Marion Clark University of Birmingham England: KNITTING UP THE UNRAVELLED SLEEVE My Journey through Mental Distress to Recovery Abstract This paper concerns the development of my personal narrative of recovery from a profoundly lifechanging experience of mental and emotional collapse. It includes: an inquiry into the mental and physical manifestations of my illness, which were both terrifying and fascinating; an account of building a new coherence through using every resource I could call upon from my own life experience to find my explanations for the situation in which I found myself; and discussion of the use of symbolic actions and metaphors in the recovery process. It also addresses some of the competing narratives underlying the responses from mental health services and reflection on the usefulness of some theoretical insights in addressing mental distress. Shakespeare: MACBETH Act 2, Scene 2 Macbeth: “Me thought I heard a voice cry ‘Sleep no More! Macbeth does murder sleep’ – the innocent sleep, Sleep that knits up the ravelled sleeve of care, The death of each day’s life, sore labour’s bath, Balm of hurt minds, great Nature’s second course, Chief nourisher in life’s feast,-“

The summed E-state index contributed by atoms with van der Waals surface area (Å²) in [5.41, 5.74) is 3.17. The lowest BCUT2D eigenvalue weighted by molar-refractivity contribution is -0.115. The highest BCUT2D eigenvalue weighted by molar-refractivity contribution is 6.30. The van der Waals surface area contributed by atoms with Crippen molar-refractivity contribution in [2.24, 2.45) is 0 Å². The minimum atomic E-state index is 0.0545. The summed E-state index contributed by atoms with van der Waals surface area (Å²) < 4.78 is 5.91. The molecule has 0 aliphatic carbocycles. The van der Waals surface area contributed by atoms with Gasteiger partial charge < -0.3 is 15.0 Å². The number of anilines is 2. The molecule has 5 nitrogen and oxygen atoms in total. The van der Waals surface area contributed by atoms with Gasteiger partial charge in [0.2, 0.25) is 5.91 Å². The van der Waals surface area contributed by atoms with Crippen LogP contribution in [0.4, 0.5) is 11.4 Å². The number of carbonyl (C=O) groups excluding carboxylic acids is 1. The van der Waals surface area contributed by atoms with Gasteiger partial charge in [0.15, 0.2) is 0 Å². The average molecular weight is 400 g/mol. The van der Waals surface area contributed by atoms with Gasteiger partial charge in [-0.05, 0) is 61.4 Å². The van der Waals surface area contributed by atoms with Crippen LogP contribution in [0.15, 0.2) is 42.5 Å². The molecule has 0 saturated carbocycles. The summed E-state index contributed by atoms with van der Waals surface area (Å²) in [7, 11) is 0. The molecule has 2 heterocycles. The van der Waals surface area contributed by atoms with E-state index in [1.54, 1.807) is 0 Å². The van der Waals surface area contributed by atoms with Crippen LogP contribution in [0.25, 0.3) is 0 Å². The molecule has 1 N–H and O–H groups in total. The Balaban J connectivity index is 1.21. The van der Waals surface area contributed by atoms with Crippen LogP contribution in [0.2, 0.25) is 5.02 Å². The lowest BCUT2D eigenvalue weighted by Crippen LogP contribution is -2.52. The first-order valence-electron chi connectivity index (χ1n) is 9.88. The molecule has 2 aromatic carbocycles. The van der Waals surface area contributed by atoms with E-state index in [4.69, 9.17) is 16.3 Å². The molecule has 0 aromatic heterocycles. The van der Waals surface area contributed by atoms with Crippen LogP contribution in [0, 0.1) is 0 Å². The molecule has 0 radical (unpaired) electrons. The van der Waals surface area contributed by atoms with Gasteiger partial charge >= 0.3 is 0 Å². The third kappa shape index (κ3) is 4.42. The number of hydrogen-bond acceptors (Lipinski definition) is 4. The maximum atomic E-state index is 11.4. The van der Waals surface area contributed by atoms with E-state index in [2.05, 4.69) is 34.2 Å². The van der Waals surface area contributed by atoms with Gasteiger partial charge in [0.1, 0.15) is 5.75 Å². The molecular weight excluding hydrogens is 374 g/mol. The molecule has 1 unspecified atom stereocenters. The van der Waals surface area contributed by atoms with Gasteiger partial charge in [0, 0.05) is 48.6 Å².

INTRODUCTION The pattern of the sleeve For many years my life revolved around working, firstly in book publishing and then as a teacher of modern languages, being a political activist and bringing up my family. I grew up in a small town by the sea in Scotland, with a loving family who gave me lots of independence, and amongst kindly people. I was amongst the beneficiaries of the early welfare state, went to university, studied languages and travelled quite a lot. I had many interests – history, culture, music, art and other things. So you could say that for a long time the sleeve had quite a nice pattern – multicoloured and with lots of different designs – but unfortunately with quite a few holes in it! The sleeve unravels In autumn 1994 I underwent a profoundly life-changing experience of mental and emotional collapse which was given the label “psychotic depression”. (I will address later in the paper how I thought this collapse came about.) Over the next seven years and more I went through several episodes of what is termed psychosis, clinical depression, suicidal tendencies and paranoia. These episodes variously included conspiracy theories, the idea that people could read my thoughts, that I was being sent messages via the television, hallucinations of sight, smell and hearing, that someone was trying to kill me, and so on. I experienced acute anxiety because I thought I had to understand the messages. These experiences meant that my life, day and night, was consumed by the struggle first of all to avoid being overwhelmed by and later to understand the nightmare world I had entered. Mostly I managed the basic essentials of life but beyond that all my time and energy were given over to managing the distress I felt. There was no question of going back to my teaching job. My relationships with my husband, children, family, friends and the world in general completely changed. I changed from being a generally welcoming, open and friendly person to someone quite different. I often found it very difficult to relate to other people, even close friends, was anxiously preoccupied by trying to work out what conversations really meant and from time to time became a recluse, shutting myself away, physically and emotionally, from everyone. At other times I was hyperactive, had moods of complete euphoria and got very excited about some of the ideas milling around in my head. My situation now is that I have taken no medication and have had no “episodes” for several years. I have also resumed my interest in many of the things I used to enjoy and have gone back to work, as a User Involvement Coordinator at the Centre of Excellence in Interdisciplinary Mental Health, based in the University of Birmingham. So how did I get to where I am now?